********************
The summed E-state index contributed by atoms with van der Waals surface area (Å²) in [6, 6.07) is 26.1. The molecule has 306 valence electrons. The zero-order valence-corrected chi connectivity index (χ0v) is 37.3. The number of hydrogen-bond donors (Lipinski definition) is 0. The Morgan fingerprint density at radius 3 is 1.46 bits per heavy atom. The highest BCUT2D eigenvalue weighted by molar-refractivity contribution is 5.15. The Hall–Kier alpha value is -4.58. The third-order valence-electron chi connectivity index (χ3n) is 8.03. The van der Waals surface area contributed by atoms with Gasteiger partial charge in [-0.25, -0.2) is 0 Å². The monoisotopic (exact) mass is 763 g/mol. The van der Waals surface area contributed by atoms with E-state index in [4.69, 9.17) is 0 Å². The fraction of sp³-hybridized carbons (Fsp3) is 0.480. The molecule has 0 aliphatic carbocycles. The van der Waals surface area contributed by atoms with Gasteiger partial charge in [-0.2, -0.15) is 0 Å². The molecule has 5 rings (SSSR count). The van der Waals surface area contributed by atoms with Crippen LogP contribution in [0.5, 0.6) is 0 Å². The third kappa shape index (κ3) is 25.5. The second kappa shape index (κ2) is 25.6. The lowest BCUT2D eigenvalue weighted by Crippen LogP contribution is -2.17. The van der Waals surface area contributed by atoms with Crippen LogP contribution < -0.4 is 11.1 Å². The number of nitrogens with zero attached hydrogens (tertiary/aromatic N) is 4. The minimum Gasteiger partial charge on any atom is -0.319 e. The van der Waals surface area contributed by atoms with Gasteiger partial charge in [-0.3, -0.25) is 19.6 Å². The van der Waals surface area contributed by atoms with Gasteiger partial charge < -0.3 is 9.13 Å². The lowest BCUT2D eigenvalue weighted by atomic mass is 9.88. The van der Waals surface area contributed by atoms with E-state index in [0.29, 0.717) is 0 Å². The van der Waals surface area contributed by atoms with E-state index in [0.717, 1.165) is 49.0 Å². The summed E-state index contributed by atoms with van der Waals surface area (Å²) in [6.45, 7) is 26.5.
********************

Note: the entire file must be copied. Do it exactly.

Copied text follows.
The summed E-state index contributed by atoms with van der Waals surface area (Å²) in [6, 6.07) is 26.1. The molecule has 306 valence electrons. The zero-order valence-corrected chi connectivity index (χ0v) is 37.3. The number of hydrogen-bond donors (Lipinski definition) is 0. The Morgan fingerprint density at radius 3 is 1.46 bits per heavy atom. The highest BCUT2D eigenvalue weighted by molar-refractivity contribution is 5.15. The Hall–Kier alpha value is -4.58. The third-order valence-electron chi connectivity index (χ3n) is 8.03. The van der Waals surface area contributed by atoms with Gasteiger partial charge in [-0.25, -0.2) is 0 Å². The monoisotopic (exact) mass is 763 g/mol. The van der Waals surface area contributed by atoms with E-state index in [4.69, 9.17) is 0 Å². The fraction of sp³-hybridized carbons (Fsp3) is 0.480. The molecule has 0 aliphatic carbocycles. The van der Waals surface area contributed by atoms with Gasteiger partial charge in [-0.2, -0.15) is 0 Å². The molecule has 5 rings (SSSR count). The van der Waals surface area contributed by atoms with Crippen LogP contribution in [0.5, 0.6) is 0 Å². The third kappa shape index (κ3) is 25.5. The second kappa shape index (κ2) is 25.6. The lowest BCUT2D eigenvalue weighted by Crippen LogP contribution is -2.17. The van der Waals surface area contributed by atoms with Crippen LogP contribution < -0.4 is 11.1 Å². The number of nitrogens with zero attached hydrogens (tertiary/aromatic N) is 4. The minimum Gasteiger partial charge on any atom is -0.319 e. The van der Waals surface area contributed by atoms with Gasteiger partial charge in [-0.3, -0.25) is 19.6 Å². The van der Waals surface area contributed by atoms with Gasteiger partial charge < -0.3 is 9.13 Å². The lowest BCUT2D eigenvalue weighted by atomic mass is 9.88. The van der Waals surface area contributed by atoms with E-state index in [0.29, 0.717) is 0 Å². The van der Waals surface area contributed by atoms with E-state index in [0.717, 1.165) is 49.0 Å². The summed E-state index contributed by atoms with van der Waals surface area (Å²) in [6.45, 7) is 26.5.